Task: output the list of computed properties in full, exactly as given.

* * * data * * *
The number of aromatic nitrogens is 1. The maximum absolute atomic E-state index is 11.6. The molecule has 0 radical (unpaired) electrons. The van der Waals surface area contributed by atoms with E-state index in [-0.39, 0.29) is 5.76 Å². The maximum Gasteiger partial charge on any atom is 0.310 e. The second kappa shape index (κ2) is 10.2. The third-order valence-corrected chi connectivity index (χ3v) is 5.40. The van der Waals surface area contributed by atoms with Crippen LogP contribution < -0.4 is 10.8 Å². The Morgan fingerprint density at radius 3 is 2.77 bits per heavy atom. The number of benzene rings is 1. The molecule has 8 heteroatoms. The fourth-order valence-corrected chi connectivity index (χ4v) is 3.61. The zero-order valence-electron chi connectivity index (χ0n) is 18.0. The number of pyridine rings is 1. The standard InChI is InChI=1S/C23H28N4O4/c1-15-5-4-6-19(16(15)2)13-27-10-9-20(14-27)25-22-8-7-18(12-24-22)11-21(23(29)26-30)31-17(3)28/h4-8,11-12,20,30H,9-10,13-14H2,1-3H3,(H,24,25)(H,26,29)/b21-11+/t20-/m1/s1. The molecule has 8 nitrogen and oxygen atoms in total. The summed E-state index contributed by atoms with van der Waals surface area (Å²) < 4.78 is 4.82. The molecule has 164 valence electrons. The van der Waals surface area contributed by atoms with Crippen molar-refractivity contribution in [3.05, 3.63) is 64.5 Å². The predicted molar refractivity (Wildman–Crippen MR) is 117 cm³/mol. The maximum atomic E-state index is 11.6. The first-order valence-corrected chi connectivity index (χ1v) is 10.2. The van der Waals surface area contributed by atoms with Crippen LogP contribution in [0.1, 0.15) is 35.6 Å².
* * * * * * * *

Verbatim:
The number of aromatic nitrogens is 1. The maximum absolute atomic E-state index is 11.6. The molecule has 0 radical (unpaired) electrons. The van der Waals surface area contributed by atoms with E-state index in [-0.39, 0.29) is 5.76 Å². The maximum Gasteiger partial charge on any atom is 0.310 e. The second kappa shape index (κ2) is 10.2. The third-order valence-corrected chi connectivity index (χ3v) is 5.40. The van der Waals surface area contributed by atoms with Crippen LogP contribution < -0.4 is 10.8 Å². The Morgan fingerprint density at radius 3 is 2.77 bits per heavy atom. The number of benzene rings is 1. The molecule has 8 heteroatoms. The fourth-order valence-corrected chi connectivity index (χ4v) is 3.61. The zero-order valence-electron chi connectivity index (χ0n) is 18.0. The number of pyridine rings is 1. The standard InChI is InChI=1S/C23H28N4O4/c1-15-5-4-6-19(16(15)2)13-27-10-9-20(14-27)25-22-8-7-18(12-24-22)11-21(23(29)26-30)31-17(3)28/h4-8,11-12,20,30H,9-10,13-14H2,1-3H3,(H,24,25)(H,26,29)/b21-11+/t20-/m1/s1. The molecule has 8 nitrogen and oxygen atoms in total. The summed E-state index contributed by atoms with van der Waals surface area (Å²) < 4.78 is 4.82. The molecule has 164 valence electrons. The van der Waals surface area contributed by atoms with Crippen molar-refractivity contribution in [3.05, 3.63) is 64.5 Å². The predicted molar refractivity (Wildman–Crippen MR) is 117 cm³/mol. The maximum atomic E-state index is 11.6. The first-order valence-corrected chi connectivity index (χ1v) is 10.2. The van der Waals surface area contributed by atoms with Crippen LogP contribution in [0.1, 0.15) is 35.6 Å².